"Deploy everywhere" is an interesting idea but there are some other reasons to make Haxe support a new target:
- Use of developer tools of the new language: testing, profiling, ...
- Reuse of existing libraries
- Enable Haxe to work in a different environment. Haxe is a web language, but being able to create real-time applications would be nice.
A compiler essentially is an application that translates source code from one "origin" language to another "destination" language. The Haxe compiler can take this piece of code and transform it into a different language.
var x = 1; var y = x + arr; trace(y);
With an hypothetical Haxe -> Python compiler we'll obtain this compiled code:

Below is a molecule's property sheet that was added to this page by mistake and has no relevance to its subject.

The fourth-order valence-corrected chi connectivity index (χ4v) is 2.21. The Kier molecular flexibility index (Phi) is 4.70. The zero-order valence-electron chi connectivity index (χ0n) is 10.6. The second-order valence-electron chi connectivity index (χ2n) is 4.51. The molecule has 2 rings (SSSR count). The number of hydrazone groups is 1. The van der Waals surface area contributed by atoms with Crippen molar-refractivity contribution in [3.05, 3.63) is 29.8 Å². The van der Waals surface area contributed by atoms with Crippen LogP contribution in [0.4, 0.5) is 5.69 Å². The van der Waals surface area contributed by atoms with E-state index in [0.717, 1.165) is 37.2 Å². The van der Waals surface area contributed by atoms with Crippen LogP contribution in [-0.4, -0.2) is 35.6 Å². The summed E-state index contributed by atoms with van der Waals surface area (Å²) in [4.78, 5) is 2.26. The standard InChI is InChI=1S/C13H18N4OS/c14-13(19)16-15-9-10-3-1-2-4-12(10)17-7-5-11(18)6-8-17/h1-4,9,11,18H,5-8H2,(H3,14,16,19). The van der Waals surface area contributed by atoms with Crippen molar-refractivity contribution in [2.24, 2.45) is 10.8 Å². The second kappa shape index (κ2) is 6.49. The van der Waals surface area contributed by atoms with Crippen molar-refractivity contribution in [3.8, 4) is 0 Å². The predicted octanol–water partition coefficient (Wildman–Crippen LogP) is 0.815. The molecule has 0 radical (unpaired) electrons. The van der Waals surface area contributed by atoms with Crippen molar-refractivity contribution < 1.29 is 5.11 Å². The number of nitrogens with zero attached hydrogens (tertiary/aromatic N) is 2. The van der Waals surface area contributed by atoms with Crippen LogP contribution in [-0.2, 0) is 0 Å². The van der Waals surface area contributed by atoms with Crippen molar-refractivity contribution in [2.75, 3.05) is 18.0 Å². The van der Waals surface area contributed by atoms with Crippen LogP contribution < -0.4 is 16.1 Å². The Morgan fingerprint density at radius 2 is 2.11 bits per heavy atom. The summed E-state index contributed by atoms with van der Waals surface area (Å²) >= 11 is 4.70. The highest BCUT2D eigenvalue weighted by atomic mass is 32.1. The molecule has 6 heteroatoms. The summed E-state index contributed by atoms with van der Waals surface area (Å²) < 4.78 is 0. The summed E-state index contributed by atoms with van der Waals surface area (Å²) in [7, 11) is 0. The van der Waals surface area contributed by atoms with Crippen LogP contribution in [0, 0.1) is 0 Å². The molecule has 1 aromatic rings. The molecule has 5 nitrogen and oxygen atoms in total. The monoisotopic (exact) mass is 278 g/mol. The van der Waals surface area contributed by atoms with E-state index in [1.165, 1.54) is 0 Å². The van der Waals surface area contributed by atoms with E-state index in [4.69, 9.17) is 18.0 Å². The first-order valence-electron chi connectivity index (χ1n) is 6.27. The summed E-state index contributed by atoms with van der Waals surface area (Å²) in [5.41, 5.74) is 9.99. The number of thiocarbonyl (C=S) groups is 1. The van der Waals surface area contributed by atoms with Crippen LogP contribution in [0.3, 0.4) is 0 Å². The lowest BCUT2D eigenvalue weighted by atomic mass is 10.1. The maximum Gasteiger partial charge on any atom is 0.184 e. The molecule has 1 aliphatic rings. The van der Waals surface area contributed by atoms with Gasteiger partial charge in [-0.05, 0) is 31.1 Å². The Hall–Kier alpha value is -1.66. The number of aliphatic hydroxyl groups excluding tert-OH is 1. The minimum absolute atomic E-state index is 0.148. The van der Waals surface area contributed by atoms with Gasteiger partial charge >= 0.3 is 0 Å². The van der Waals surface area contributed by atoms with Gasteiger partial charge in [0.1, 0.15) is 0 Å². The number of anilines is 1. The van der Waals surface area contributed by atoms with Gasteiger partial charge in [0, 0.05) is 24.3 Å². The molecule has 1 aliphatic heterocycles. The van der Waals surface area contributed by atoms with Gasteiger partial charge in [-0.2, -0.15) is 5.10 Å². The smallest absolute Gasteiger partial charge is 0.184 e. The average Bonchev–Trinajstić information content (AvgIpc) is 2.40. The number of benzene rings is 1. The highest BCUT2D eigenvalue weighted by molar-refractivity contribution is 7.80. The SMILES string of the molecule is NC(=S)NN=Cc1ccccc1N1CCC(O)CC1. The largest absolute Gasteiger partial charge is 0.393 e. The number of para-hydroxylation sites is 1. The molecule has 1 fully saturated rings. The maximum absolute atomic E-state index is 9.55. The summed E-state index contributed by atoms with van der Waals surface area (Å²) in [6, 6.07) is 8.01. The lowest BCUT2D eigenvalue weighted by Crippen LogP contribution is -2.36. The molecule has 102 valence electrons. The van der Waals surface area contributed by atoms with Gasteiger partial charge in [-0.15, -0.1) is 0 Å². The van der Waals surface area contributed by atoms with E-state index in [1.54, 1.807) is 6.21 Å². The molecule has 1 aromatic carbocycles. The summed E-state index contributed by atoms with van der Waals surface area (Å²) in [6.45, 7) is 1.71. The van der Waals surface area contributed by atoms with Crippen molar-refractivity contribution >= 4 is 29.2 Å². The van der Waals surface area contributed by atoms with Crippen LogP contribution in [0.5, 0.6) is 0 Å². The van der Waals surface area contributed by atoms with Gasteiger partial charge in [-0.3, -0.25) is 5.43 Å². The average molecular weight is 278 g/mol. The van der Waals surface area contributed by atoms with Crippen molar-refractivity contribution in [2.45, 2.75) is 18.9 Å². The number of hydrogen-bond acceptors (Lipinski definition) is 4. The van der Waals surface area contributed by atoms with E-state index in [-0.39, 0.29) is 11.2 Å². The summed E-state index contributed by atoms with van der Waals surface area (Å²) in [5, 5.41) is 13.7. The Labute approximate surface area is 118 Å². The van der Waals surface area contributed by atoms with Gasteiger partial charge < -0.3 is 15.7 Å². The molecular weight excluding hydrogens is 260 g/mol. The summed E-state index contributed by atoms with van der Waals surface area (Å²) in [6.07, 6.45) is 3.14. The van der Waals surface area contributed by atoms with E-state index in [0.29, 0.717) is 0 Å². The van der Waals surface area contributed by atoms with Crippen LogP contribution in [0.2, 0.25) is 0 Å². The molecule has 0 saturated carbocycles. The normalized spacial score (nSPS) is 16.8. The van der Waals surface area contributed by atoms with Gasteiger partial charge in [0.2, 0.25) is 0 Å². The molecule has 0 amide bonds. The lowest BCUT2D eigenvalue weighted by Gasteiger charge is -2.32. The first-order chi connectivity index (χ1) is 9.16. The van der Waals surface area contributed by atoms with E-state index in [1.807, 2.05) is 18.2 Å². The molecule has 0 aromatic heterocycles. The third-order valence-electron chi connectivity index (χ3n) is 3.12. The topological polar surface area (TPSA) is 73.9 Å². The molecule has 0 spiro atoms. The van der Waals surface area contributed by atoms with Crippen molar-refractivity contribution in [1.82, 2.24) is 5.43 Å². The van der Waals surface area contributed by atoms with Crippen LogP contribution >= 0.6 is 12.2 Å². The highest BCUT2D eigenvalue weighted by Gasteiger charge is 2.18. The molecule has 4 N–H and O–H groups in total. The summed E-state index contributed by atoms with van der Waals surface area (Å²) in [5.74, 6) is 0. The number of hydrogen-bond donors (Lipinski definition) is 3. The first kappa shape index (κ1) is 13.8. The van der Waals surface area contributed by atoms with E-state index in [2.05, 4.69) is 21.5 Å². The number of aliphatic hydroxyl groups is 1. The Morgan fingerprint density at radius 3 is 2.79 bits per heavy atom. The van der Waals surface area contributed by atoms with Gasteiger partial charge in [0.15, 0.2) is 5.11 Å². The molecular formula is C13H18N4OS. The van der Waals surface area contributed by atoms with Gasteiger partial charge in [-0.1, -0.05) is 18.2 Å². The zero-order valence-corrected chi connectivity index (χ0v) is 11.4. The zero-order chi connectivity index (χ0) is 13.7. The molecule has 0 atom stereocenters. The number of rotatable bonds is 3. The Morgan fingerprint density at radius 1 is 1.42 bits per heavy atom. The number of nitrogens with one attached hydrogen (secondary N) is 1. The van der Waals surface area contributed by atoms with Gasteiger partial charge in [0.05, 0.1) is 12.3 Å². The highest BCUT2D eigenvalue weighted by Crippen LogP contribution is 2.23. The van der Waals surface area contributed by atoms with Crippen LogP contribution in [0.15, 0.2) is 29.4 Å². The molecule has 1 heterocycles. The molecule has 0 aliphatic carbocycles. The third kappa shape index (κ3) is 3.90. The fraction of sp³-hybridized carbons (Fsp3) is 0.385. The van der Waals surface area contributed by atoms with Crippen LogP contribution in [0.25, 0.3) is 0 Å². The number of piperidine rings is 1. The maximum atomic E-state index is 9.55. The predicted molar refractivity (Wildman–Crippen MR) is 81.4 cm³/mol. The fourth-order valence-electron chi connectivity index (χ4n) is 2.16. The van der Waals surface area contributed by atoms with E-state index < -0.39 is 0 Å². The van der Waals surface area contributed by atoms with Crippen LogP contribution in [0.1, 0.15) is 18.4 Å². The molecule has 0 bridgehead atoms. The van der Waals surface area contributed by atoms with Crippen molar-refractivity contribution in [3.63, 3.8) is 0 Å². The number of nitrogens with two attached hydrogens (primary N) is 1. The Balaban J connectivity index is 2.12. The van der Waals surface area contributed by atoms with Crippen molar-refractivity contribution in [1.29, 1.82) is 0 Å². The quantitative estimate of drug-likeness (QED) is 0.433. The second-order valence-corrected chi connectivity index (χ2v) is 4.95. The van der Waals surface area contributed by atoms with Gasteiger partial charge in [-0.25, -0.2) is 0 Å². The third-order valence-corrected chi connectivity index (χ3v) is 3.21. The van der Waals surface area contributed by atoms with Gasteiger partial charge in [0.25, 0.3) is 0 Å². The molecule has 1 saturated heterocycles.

x = 1 y = x + arr haxe_Log_trace y
But not all platforms execute this kind of human-readable text script. Only interpreters do. For instance, Mono/.NET use an assembler-like language (CLI), and the compilation of the same code would produce this output :
ldc.i4 1 stloc x ldloc x ldloc arr ldc.i4 0 callvirt instance void class [mscorlib]System.Collections.ArrayList::get_Item(int32) unbox.any [mscorlib]System.Int32 add stloc y ldloc y box [mscorlib]System.Int32 [mscorlib]System.Console::WriteLine(object)
More complicated, isn't it? Well, not all platforms are equally difficult to implement. Nicolas Cannasse had much more problems to implement flash9 target than with flash8 because of its type system. Adding Java Bytecode as a target can be a painful job!